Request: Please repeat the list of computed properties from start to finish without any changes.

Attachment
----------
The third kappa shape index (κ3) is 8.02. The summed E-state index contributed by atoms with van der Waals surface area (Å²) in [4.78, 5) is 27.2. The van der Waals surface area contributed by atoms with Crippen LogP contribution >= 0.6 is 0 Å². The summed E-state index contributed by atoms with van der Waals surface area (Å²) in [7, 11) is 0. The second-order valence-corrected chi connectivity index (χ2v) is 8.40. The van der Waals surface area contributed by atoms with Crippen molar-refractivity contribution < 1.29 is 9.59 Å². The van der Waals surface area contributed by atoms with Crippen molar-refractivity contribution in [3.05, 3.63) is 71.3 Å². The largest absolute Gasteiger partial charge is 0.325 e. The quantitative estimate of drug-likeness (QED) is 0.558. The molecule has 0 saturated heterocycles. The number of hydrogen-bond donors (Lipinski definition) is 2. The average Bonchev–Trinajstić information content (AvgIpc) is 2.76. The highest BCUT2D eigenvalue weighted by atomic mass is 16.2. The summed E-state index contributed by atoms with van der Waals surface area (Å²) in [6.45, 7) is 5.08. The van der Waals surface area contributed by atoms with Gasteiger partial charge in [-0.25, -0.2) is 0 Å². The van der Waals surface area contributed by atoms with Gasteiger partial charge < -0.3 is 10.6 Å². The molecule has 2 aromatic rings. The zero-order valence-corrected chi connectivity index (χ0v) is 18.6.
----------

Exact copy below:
The third kappa shape index (κ3) is 8.02. The summed E-state index contributed by atoms with van der Waals surface area (Å²) in [4.78, 5) is 27.2. The van der Waals surface area contributed by atoms with Crippen LogP contribution >= 0.6 is 0 Å². The summed E-state index contributed by atoms with van der Waals surface area (Å²) in [7, 11) is 0. The second-order valence-corrected chi connectivity index (χ2v) is 8.40. The van der Waals surface area contributed by atoms with Crippen molar-refractivity contribution < 1.29 is 9.59 Å². The van der Waals surface area contributed by atoms with Crippen molar-refractivity contribution in [3.05, 3.63) is 71.3 Å². The largest absolute Gasteiger partial charge is 0.325 e. The quantitative estimate of drug-likeness (QED) is 0.558. The molecule has 0 saturated heterocycles. The number of hydrogen-bond donors (Lipinski definition) is 2. The average Bonchev–Trinajstić information content (AvgIpc) is 2.76. The highest BCUT2D eigenvalue weighted by atomic mass is 16.2. The summed E-state index contributed by atoms with van der Waals surface area (Å²) in [6.45, 7) is 5.08. The van der Waals surface area contributed by atoms with Gasteiger partial charge in [-0.25, -0.2) is 0 Å². The van der Waals surface area contributed by atoms with Gasteiger partial charge < -0.3 is 10.6 Å². The molecule has 2 aromatic rings. The zero-order valence-corrected chi connectivity index (χ0v) is 18.6.